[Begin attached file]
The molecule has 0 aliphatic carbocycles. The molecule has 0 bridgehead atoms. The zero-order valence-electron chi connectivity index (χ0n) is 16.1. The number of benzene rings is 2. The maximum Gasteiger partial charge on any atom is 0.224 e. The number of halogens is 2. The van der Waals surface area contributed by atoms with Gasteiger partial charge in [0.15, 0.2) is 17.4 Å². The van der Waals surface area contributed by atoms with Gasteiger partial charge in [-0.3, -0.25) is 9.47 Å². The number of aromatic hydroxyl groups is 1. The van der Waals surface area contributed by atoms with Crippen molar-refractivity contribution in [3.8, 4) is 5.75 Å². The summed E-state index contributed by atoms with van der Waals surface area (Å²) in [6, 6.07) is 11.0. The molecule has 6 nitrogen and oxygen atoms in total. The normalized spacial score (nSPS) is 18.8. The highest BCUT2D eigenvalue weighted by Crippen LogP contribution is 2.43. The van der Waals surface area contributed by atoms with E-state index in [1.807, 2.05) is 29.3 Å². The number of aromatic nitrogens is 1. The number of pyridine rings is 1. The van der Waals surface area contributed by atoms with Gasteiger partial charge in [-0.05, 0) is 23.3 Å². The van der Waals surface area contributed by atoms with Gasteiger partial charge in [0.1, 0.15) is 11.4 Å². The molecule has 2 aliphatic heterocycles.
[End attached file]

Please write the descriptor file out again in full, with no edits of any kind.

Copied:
The molecule has 0 aliphatic carbocycles. The molecule has 0 bridgehead atoms. The zero-order valence-electron chi connectivity index (χ0n) is 16.1. The number of benzene rings is 2. The maximum Gasteiger partial charge on any atom is 0.224 e. The number of halogens is 2. The van der Waals surface area contributed by atoms with Gasteiger partial charge in [0.15, 0.2) is 17.4 Å². The van der Waals surface area contributed by atoms with Gasteiger partial charge in [-0.3, -0.25) is 9.47 Å². The number of aromatic hydroxyl groups is 1. The van der Waals surface area contributed by atoms with Crippen molar-refractivity contribution in [3.8, 4) is 5.75 Å². The summed E-state index contributed by atoms with van der Waals surface area (Å²) in [6, 6.07) is 11.0. The molecule has 6 nitrogen and oxygen atoms in total. The normalized spacial score (nSPS) is 18.8. The highest BCUT2D eigenvalue weighted by Crippen LogP contribution is 2.43. The van der Waals surface area contributed by atoms with E-state index in [1.807, 2.05) is 29.3 Å². The number of aromatic nitrogens is 1. The number of pyridine rings is 1. The van der Waals surface area contributed by atoms with Gasteiger partial charge in [-0.05, 0) is 23.3 Å². The van der Waals surface area contributed by atoms with Gasteiger partial charge in [0.1, 0.15) is 11.4 Å². The molecule has 2 aliphatic heterocycles.